Posting into the Void: Studying the Impact of Shadowbanning on Sex Workers and Activists

Blunt, Danielle; Wolf, Ariel; Coombes, Emily; Mullin, Shanelle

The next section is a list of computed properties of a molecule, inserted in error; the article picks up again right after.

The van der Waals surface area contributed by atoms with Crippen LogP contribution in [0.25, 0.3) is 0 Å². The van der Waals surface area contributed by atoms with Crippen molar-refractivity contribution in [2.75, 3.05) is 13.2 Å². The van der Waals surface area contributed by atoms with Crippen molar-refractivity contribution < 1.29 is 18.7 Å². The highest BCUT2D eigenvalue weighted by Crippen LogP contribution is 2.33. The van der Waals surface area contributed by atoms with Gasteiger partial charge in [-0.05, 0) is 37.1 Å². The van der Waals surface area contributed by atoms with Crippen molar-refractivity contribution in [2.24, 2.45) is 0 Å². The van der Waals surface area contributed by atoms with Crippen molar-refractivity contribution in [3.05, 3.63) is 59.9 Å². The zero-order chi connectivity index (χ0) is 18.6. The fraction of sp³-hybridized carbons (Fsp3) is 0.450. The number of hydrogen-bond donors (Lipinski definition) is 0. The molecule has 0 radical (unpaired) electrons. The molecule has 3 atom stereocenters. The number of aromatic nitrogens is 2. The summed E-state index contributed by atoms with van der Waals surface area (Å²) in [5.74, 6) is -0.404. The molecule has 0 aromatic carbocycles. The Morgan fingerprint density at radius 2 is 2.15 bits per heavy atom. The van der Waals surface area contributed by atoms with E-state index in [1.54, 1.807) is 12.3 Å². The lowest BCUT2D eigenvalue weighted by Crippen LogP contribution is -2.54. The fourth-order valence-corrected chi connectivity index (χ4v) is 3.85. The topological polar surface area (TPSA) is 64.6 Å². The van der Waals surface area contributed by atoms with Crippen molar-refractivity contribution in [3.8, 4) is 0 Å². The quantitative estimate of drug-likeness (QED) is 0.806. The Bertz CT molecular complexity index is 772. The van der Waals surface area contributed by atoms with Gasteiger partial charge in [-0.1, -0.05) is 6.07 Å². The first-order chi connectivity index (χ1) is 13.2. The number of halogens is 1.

As more sex workers and activists, organizers, and protesters (AOP) move online due to COVID-19, the sex working community and organizing efforts are being disrupted through legislative efforts to increase surveillance and platform liability. Sex worker contributions to movement work are often erased, despite the fact that a significant amount of unpaid activism work (specific to sex work or otherwise) is funded by activists’ direct labor in the sex trades. This research aims to gain a better understanding of the ways that platforms’ responses to Section 230 carve-outs impact content moderation, and threaten free speech and human rights for those who trade sex and/or work in movement spaces. In this sex worker-led study, Hacking//Hustling used a participatory action research model to gather quantitative and qualitative data to study the impact of content moderation on sex workers and AOP (n=262) after the uprisings against state-sanctioned police violence and police murder of Black people. The results of our survey indicate that sex workers and AOP have noticed significant changes in content moderation tactics aiding in the disruption of movement work, the flow of capital, and further chilling speech. The negative impact of content moderation experienced by people who identified as both sex workers and AOP was significantly compounded.